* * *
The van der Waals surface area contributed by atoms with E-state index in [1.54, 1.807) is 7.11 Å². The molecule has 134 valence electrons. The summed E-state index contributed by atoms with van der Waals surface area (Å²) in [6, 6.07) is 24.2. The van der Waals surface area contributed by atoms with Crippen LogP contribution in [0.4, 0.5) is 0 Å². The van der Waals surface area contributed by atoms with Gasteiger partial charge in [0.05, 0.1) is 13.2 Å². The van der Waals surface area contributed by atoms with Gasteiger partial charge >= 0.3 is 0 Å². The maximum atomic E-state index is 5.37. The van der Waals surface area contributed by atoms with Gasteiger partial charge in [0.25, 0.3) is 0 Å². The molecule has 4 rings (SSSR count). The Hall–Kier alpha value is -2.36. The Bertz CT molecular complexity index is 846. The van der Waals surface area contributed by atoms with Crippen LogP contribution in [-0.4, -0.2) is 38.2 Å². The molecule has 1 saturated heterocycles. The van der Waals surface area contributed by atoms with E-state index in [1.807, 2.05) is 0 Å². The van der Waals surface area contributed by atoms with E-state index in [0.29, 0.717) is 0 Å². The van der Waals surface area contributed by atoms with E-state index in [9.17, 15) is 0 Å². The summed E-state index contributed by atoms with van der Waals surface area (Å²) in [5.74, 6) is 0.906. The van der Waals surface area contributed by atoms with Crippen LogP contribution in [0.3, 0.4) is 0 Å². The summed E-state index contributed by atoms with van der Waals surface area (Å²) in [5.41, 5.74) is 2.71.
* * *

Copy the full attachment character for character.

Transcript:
The van der Waals surface area contributed by atoms with E-state index in [1.54, 1.807) is 7.11 Å². The molecule has 134 valence electrons. The summed E-state index contributed by atoms with van der Waals surface area (Å²) in [6, 6.07) is 24.2. The van der Waals surface area contributed by atoms with Crippen LogP contribution in [0.4, 0.5) is 0 Å². The van der Waals surface area contributed by atoms with Gasteiger partial charge in [0.05, 0.1) is 13.2 Å². The van der Waals surface area contributed by atoms with Gasteiger partial charge >= 0.3 is 0 Å². The maximum atomic E-state index is 5.37. The van der Waals surface area contributed by atoms with Gasteiger partial charge in [0.25, 0.3) is 0 Å². The molecule has 4 rings (SSSR count). The Hall–Kier alpha value is -2.36. The Bertz CT molecular complexity index is 846. The van der Waals surface area contributed by atoms with Crippen LogP contribution in [-0.4, -0.2) is 38.2 Å². The molecule has 1 saturated heterocycles. The van der Waals surface area contributed by atoms with E-state index in [1.807, 2.05) is 0 Å². The van der Waals surface area contributed by atoms with E-state index in [0.29, 0.717) is 0 Å². The van der Waals surface area contributed by atoms with E-state index in [9.17, 15) is 0 Å². The summed E-state index contributed by atoms with van der Waals surface area (Å²) in [5.74, 6) is 0.906. The van der Waals surface area contributed by atoms with Crippen LogP contribution in [0.3, 0.4) is 0 Å². The summed E-state index contributed by atoms with van der Waals surface area (Å²) in [5.41, 5.74) is 2.71.